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Research Papers

Viability of Spray Cooling an Air-Cooled Condenser in a Personnel Microclimate Cooling System

[+] Author and Article Information
Brent A. Odom

e-mail: brentodom@hotmail.com

Arizona State University,
School for Engineering of Matter,
Transport, and Energy, Engineering G-Wing,
501 E. Tyler Mall, Tempe, AZ 85287-6106

Contributed by the Heat Transfer Division of ASME for publication in the JOURNAL OF THERMAL SCIENCE AND ENGINEERING APPLICATIONS. Manuscript received March 28, 2012; final manuscript received July 16, 2012; published online October 17, 2012. Assoc. Editor: Hongbin Ma.

J. Thermal Sci. Eng. Appl 4(4), 041010 (Oct 17, 2012) (6 pages) doi:10.1115/1.4007207 History: Received March 28, 2012; Revised July 16, 2012

Attaining a reasonable size and weight for a personnel microclimate cooling system for an individual person who operates away from logistical support remains a problem. This work analyzes whether spray cooling the ambient air before it cools the condenser in a small vapor compression cycle is worthwhile in terms of battery weight savings. The analysis specifies essential characteristics of each of the main components of an ideal vapor compression cycle in order to determine equations describing their expected performance. Then, a mathematical technique is used to find balance points for the model system at different ambient air temperatures. The balance points show the decrease in condensing temperature and compressor work that result from a decrease in ambient air temperature. The saved compressor work is converted to battery weight savings and compared to the weight of water required to reduce the air temperature. It is found that the potential battery weight savings do not offset the amount of cooling water required, i.e., spray cooling the air-cooled condenser should not be pursued to decrease system weight.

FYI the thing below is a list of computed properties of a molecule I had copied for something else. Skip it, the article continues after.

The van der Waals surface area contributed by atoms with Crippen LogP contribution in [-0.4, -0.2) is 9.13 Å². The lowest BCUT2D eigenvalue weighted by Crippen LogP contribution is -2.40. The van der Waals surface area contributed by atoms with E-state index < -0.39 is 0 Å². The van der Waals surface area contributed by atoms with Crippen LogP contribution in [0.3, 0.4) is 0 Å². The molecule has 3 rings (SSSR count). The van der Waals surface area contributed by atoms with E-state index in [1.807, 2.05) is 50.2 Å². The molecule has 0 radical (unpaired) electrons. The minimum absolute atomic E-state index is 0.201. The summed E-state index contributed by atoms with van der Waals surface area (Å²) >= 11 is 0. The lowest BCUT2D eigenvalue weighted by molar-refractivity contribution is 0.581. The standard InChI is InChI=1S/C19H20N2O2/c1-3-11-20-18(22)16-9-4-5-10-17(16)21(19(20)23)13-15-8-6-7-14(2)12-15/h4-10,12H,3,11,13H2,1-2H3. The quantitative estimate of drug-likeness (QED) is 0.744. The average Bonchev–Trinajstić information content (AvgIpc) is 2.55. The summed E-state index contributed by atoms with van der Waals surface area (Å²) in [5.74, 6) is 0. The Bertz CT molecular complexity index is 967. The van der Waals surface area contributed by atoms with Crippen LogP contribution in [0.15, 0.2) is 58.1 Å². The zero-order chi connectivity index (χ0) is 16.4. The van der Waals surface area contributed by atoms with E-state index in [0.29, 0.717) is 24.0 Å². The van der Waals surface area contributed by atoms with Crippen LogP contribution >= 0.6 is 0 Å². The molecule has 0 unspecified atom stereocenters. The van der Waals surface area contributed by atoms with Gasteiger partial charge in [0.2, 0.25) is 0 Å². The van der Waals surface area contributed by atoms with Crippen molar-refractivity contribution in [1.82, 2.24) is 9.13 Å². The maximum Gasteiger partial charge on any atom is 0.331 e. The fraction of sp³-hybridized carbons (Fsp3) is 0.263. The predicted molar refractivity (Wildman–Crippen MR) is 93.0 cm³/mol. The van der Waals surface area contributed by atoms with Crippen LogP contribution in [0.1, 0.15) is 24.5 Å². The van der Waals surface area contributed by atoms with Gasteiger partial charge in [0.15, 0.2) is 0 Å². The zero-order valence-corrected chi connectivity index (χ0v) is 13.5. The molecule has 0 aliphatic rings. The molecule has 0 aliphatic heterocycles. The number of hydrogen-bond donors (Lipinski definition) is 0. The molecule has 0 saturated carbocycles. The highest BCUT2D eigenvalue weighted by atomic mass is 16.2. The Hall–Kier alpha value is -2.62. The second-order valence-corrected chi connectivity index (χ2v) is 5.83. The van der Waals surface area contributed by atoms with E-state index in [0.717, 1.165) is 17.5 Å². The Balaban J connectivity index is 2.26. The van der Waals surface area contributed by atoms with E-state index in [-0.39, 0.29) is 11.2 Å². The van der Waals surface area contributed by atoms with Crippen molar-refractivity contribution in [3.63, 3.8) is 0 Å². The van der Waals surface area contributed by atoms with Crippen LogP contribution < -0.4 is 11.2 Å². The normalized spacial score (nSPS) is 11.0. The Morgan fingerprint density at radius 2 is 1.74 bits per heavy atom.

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References

Figures

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Fig. 2

The complete model microclimate cooling system

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Fig. 1

The ideal vapor compression cycle. To determine the required compressor displacement rate, R, the analysis assumes the system will achieve a 150 W cooling capacity with a 16 °C Te, 44 °C Tc, and 35 °C Tamb.

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Fig. 4

Flow chart for the mathematical method

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Fig. 3

Refrigerating capacity and power requirement for the model ideal compressor

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Fig. 5

(Ideal) Compressor power required with a water inlet temperature of 24 °C and various ambient air temperatures

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Fig. 6

Psychrometric chart for determining the new relative humidity at the desired temperature after spray cooling

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